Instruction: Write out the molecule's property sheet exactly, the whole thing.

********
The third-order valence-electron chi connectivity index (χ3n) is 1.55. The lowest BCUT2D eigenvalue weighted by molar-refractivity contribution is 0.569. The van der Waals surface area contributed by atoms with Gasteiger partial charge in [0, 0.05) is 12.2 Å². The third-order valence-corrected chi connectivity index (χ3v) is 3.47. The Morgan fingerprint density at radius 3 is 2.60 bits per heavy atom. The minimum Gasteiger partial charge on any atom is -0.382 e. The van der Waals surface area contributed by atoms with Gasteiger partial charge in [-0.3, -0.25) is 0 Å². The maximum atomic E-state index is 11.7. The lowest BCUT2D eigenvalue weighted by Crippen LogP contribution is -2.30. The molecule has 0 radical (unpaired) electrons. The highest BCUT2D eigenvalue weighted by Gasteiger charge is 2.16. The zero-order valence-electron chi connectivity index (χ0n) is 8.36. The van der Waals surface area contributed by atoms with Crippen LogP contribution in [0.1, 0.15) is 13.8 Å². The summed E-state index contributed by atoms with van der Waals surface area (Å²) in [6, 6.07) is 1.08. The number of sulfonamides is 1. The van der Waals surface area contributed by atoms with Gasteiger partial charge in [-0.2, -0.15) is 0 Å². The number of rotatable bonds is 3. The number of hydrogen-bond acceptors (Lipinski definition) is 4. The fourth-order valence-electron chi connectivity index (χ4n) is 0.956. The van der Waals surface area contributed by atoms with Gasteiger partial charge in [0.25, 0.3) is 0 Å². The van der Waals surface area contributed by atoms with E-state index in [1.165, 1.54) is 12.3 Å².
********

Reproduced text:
The third-order valence-electron chi connectivity index (χ3n) is 1.55. The lowest BCUT2D eigenvalue weighted by molar-refractivity contribution is 0.569. The van der Waals surface area contributed by atoms with Gasteiger partial charge in [0, 0.05) is 12.2 Å². The third-order valence-corrected chi connectivity index (χ3v) is 3.47. The Morgan fingerprint density at radius 3 is 2.60 bits per heavy atom. The minimum Gasteiger partial charge on any atom is -0.382 e. The van der Waals surface area contributed by atoms with Gasteiger partial charge in [-0.3, -0.25) is 0 Å². The maximum atomic E-state index is 11.7. The lowest BCUT2D eigenvalue weighted by Crippen LogP contribution is -2.30. The molecule has 0 radical (unpaired) electrons. The highest BCUT2D eigenvalue weighted by Gasteiger charge is 2.16. The zero-order valence-electron chi connectivity index (χ0n) is 8.36. The van der Waals surface area contributed by atoms with Crippen LogP contribution in [0.1, 0.15) is 13.8 Å². The summed E-state index contributed by atoms with van der Waals surface area (Å²) in [6, 6.07) is 1.08. The number of sulfonamides is 1. The van der Waals surface area contributed by atoms with Gasteiger partial charge in [-0.2, -0.15) is 0 Å². The number of rotatable bonds is 3. The number of hydrogen-bond acceptors (Lipinski definition) is 4. The fourth-order valence-electron chi connectivity index (χ4n) is 0.956. The van der Waals surface area contributed by atoms with Gasteiger partial charge in [0.25, 0.3) is 0 Å². The van der Waals surface area contributed by atoms with E-state index in [1.165, 1.54) is 12.3 Å².